Key to Australian Freshwater and Terrestrial Invertebrates

Phylum Arthropoda
Subphylum Chelicerata
Class Arachnida
Order Amblypygi

Common names: whip spiders, whip scorpions


Amblypygi are moderate to large spider-like arachnids which are commonly referred to as whip spiders or tail-less whip scorpions. They are usually less than 50 mm long and can be extremely flattened. Like spiders, the body is divided into two sections by a medial constriction or pedicel. However, they differ from spiders in many ways, the most striking being the enlarged and raptorial (talon-like) pedipalps which are armed with variably developed spines. Another unique feature is their highly modified antenna-like first pair of legs, in which the terminal portion comprises many (more than 100) small segments. These legs function as tactile sensors and one is usually extended in the direction the animal is moving. Amblypygi usually walk in a sideways or crab-like manner and are capable of extremely fast movement. The abdomen is segmented and possesses clearly defined tergites and sternites, and attaches to the prosoma via a narrow pedicel, similar to spiders. Despite their fearsome and spider-like appearance, whip spiders are not dangerous to humans and do not possess venom

Distribution and diversity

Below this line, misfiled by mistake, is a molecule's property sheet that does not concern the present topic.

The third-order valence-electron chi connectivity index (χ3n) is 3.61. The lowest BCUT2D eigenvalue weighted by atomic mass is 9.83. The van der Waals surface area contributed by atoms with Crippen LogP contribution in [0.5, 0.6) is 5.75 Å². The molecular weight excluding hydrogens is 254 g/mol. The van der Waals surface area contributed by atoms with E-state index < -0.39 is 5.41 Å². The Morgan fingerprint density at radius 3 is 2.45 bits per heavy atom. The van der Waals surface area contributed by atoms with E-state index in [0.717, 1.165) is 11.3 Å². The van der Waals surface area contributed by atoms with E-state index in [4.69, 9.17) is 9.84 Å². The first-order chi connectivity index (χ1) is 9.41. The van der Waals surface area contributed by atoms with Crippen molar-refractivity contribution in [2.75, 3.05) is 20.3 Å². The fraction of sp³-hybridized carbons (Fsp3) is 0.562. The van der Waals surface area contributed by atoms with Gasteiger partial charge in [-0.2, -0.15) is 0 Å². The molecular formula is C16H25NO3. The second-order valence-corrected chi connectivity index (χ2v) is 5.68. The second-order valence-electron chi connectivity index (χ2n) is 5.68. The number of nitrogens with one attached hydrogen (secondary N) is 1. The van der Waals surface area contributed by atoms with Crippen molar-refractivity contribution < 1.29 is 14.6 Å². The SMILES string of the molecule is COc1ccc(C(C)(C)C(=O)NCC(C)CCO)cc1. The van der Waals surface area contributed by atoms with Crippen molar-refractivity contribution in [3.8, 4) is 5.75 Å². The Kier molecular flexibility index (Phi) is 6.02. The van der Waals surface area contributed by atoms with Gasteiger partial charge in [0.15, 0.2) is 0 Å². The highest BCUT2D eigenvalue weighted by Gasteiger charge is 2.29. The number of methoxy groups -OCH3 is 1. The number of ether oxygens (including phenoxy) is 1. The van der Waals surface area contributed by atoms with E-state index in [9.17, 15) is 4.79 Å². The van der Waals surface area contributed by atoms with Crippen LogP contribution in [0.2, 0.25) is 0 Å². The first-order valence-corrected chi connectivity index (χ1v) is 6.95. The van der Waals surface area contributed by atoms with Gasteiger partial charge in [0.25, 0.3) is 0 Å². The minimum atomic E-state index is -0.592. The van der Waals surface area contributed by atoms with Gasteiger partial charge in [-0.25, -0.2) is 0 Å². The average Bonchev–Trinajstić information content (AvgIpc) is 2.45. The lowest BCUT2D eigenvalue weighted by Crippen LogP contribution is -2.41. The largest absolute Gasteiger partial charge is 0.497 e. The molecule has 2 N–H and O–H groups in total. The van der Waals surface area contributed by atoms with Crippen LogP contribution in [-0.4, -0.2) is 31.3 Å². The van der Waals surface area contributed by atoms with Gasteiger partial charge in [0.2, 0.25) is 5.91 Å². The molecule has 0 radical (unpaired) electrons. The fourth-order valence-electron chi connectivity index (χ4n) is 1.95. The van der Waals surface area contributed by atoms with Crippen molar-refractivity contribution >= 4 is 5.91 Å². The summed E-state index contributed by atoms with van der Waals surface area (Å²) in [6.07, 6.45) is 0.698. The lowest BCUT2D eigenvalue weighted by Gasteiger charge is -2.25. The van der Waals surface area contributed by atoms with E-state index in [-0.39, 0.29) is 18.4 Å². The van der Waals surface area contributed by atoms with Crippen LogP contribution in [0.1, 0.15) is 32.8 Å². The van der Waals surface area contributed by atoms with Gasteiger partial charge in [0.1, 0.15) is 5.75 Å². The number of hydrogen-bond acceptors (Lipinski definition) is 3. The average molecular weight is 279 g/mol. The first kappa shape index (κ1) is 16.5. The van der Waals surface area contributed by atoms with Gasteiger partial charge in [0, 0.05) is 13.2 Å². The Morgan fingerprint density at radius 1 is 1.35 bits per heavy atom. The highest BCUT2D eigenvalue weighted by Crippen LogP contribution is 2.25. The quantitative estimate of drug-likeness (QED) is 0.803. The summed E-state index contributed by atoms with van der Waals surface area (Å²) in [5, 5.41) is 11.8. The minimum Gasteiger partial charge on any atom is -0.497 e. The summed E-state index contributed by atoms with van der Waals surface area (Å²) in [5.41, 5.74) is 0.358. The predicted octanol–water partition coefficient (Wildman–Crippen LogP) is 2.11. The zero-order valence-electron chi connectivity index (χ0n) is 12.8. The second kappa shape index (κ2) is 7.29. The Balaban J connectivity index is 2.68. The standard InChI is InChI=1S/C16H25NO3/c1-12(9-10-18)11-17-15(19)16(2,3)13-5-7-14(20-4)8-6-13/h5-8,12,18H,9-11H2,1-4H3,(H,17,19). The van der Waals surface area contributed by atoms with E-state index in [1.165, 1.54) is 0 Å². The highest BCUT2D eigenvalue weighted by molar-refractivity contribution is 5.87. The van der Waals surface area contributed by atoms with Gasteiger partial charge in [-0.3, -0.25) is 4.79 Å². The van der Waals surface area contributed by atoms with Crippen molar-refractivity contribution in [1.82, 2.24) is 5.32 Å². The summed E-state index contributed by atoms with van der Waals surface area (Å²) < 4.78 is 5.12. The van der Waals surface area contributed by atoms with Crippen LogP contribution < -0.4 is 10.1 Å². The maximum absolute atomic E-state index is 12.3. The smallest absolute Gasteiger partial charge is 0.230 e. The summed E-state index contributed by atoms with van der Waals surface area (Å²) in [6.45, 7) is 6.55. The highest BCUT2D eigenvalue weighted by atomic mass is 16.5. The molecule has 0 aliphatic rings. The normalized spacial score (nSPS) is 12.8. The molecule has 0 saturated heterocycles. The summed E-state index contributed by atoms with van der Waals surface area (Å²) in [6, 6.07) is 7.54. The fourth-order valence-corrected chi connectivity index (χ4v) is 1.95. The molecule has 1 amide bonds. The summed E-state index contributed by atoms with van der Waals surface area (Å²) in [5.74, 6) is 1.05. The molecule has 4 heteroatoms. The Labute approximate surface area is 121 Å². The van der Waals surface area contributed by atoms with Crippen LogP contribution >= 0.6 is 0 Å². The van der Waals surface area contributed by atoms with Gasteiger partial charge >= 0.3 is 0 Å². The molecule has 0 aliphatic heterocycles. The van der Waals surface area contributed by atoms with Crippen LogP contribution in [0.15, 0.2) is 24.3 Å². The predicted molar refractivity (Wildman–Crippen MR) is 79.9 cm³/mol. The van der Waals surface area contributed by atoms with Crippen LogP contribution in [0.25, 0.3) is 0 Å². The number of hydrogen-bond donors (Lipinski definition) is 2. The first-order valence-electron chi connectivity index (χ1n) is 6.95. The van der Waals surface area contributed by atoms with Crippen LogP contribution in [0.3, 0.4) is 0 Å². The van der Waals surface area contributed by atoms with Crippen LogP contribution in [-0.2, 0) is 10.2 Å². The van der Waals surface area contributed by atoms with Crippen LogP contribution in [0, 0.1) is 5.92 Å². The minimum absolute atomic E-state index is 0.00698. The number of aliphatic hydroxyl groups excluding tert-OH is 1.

Australian whip scorpions have been found in rainforest or cave habitats in Arnhem Land, Christmas Island, and from Cape York Peninsula to south of Townsville. They are one of the smaller arachnid orders with about 140 species globally and only four described species from two genera in two families in Australia.

Life cycle

Amblypygi mate following a series of ritualised movements (mostly by the male) that include tapping the female with the elongate first legs, grasping the female with the pedipalps, and rocking back and forth. The male eventually produces a spermatophore (sperm packet), and guides the female over it using his pedipalps and/or first legs, until the spermatophore is taken up into her gonopore (genital opening). Eggs are laid into a membranous brood sac and remain attached underneath the female�s abdomen until they hatch. The juveniles crawl onto the abdomen of their mother and remain with there until their first moult, the time at which they become independent. Sexual maturity is attained after a series of moults.


Amblypygi are ambush predators and they capture small invertebrates (mostly insects) with their raptorial pedipalps. Prey is carefully guided towards the pedipalps with the antenniform legs while the rest of the body remains motionless. When in range, the pedipalps rapidly grab the prey and force it into the chelicerae, where it is torn apart. Like most other arachnids, whip spiders do not ingest solid food, but rather prey is partially digested pre-orally before the liquefied contents are consumed.


Most whip spiders are tropical and their flattened bodies are adapted for living under rocks and sheets of bark. Their impact as predators on invertebrate populations is unknown and they are not considered commercially significant.